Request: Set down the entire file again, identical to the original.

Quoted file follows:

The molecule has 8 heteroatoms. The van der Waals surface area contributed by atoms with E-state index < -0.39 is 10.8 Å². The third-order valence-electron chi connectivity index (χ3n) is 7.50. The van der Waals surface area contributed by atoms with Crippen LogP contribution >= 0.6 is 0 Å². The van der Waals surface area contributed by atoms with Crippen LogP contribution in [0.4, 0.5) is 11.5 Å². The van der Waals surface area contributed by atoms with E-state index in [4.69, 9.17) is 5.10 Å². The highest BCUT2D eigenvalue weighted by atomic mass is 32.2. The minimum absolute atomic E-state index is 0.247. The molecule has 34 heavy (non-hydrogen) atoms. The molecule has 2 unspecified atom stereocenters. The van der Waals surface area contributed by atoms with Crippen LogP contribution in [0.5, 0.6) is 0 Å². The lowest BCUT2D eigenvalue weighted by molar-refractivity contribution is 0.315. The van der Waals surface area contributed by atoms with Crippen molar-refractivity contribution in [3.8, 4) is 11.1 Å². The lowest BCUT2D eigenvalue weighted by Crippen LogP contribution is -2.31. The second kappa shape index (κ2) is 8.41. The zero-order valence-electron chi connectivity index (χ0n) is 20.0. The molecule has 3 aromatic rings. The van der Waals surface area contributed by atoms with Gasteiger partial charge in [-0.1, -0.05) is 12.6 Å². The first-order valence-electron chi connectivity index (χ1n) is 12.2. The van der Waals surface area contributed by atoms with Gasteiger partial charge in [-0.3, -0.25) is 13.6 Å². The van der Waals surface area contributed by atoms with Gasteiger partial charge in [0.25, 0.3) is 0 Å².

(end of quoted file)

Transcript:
The molecule has 8 heteroatoms. The van der Waals surface area contributed by atoms with E-state index < -0.39 is 10.8 Å². The third-order valence-electron chi connectivity index (χ3n) is 7.50. The van der Waals surface area contributed by atoms with Crippen LogP contribution >= 0.6 is 0 Å². The van der Waals surface area contributed by atoms with Crippen LogP contribution in [0.4, 0.5) is 11.5 Å². The van der Waals surface area contributed by atoms with E-state index in [4.69, 9.17) is 5.10 Å². The highest BCUT2D eigenvalue weighted by atomic mass is 32.2. The minimum absolute atomic E-state index is 0.247. The molecule has 34 heavy (non-hydrogen) atoms. The molecule has 2 unspecified atom stereocenters. The van der Waals surface area contributed by atoms with Crippen LogP contribution in [0.5, 0.6) is 0 Å². The lowest BCUT2D eigenvalue weighted by molar-refractivity contribution is 0.315. The van der Waals surface area contributed by atoms with Crippen molar-refractivity contribution in [3.8, 4) is 11.1 Å². The lowest BCUT2D eigenvalue weighted by Crippen LogP contribution is -2.31. The second kappa shape index (κ2) is 8.41. The zero-order valence-electron chi connectivity index (χ0n) is 20.0. The molecule has 3 aromatic rings. The van der Waals surface area contributed by atoms with Gasteiger partial charge in [-0.1, -0.05) is 12.6 Å². The first-order valence-electron chi connectivity index (χ1n) is 12.2. The van der Waals surface area contributed by atoms with Gasteiger partial charge in [-0.3, -0.25) is 13.6 Å². The van der Waals surface area contributed by atoms with Gasteiger partial charge in [0.25, 0.3) is 0 Å².